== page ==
Attending a forum in Monmouth Beach, some New Jersey officials outlined changes since Superstorm Sandy that are intended to prevent problems from future storms.
Middlesex County has upgraded its communications system so police, fire and EMT crews in all of the towns can easily talk with one another during emergencies, said John Ferguson, the county’s emergency management director.
Aberdeen Mayor Fred Tagliarini said his town has also made some changes as a result of problems encountered during Sandy
“We’ve made it job one that our police, fire, and [community emergency response teams] communicate. We’ve improved our heating stations. We have our firehouses now with generators,” he said. “Every time we made repairs to first-aid buildings, we make sure there are generators there.”
Monmouth Beach Mayor Susan Howard noted that some residents were reluctant to evacuate as Sandy approached, and she offered a change for the future.
“The one thing I really would like to see happen the next time we have a storm is we declare a state of emergency, that we bring in the National Guard immediately — as is done in the Carolinas — so people know we are serious, and that we really do have a problem,” she said.
The local officials said they’ve also increased their use of social media as another way of keeping residents informed.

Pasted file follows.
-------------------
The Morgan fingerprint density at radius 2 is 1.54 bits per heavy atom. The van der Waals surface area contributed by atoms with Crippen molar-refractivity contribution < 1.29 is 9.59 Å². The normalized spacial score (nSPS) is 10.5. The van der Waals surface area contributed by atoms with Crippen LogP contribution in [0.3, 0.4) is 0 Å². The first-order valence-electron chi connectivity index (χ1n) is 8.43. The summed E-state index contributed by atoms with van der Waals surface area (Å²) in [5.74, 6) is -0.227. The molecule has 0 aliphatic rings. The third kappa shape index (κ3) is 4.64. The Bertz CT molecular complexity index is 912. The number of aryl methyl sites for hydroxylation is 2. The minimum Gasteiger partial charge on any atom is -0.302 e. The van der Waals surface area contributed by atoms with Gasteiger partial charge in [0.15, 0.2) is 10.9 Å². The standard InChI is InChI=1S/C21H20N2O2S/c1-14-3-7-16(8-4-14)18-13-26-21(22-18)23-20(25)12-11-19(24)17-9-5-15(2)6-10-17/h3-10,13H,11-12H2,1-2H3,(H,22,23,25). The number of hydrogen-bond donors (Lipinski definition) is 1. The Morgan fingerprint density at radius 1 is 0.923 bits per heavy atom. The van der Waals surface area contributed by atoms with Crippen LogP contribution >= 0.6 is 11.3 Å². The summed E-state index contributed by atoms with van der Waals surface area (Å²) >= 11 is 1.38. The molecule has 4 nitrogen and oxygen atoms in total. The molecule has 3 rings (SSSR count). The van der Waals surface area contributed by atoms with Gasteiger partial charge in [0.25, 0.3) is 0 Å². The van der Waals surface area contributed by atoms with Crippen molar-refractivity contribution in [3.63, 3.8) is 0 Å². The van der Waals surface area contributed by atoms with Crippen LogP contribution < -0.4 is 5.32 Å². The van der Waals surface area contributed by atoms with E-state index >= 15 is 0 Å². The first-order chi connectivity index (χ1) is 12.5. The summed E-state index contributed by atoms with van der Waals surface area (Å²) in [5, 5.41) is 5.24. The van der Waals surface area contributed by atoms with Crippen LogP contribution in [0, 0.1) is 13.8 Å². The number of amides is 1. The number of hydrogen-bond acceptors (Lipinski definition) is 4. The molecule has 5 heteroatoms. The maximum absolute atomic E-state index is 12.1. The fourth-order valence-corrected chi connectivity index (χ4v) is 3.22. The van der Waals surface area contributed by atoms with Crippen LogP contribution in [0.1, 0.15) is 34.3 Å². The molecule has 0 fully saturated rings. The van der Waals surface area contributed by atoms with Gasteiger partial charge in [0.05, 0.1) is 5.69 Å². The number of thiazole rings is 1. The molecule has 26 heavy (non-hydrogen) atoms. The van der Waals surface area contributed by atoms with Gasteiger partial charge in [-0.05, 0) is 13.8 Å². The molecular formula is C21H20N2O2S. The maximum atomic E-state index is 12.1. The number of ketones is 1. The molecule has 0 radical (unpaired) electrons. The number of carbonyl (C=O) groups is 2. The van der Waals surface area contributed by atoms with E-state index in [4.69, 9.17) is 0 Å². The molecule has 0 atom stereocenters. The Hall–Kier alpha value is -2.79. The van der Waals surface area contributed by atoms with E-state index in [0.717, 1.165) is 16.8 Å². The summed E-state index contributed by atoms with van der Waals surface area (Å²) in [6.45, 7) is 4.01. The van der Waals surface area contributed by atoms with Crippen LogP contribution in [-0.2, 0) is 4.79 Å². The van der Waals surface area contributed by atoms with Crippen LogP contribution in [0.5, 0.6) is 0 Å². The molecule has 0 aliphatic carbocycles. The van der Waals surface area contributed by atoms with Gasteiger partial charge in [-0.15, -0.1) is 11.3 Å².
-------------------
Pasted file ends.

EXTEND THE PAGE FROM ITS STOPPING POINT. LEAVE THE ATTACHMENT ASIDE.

Companies supplying electric power in New Jersey are trying to improve the reliability of the system after Sandy knocked out service for millions of residents nearly three years ago.
Jersey Central Power and Light and PSE&G are elevating the electric equipment in substations that were flooded during Sandy, building walls around those facilities, or moving the stations elsewhere.
Ananda Kanapathy, the senior director of asset strategy for PSE&G, said electric circuits are being reconfigured to 36 fuel depots to prevent problems with the gasoline supply in future storms.
“In the event you have another Sandy type event and the primary source of supply is lost, we should be able to pick them up with a third supply in a relatively short period of time and not have those lengthy outages to those fuel depots,” he said.
PSE&G has enhanced its power outage maps to provide more information to residents, Kanapathy said.
“There’s greater detail in our outage maps. Start time of outages, customers affected, anticipated restoration time, percentages of customers, and so forth,” he said.
Tony Hurley, vice president of operations for JCPL, said the utility is taking steps to prevent tree limbs from bringing down power lines.
“Especially in areas where we know we have a critical customer — like a radio station or a hospital — getting a little more aggressive on the tree trimming, so that when you take a look at the number of trees that cover up, especially on private property, being able to address that,” Hurley said.
U.S. Rep. Frank Pallone, D-New Jersey, said all the changes implemented since Sandy hit will help ease problems during future emergencies.
“It’s clear that if you had another storm like Sandy that a lot of inoperability problems, a lot of the fuel problems for example, wouldn’t be there. But, of course, the problem is: Is the next storm Sandy or is it going to be worse than Sandy?”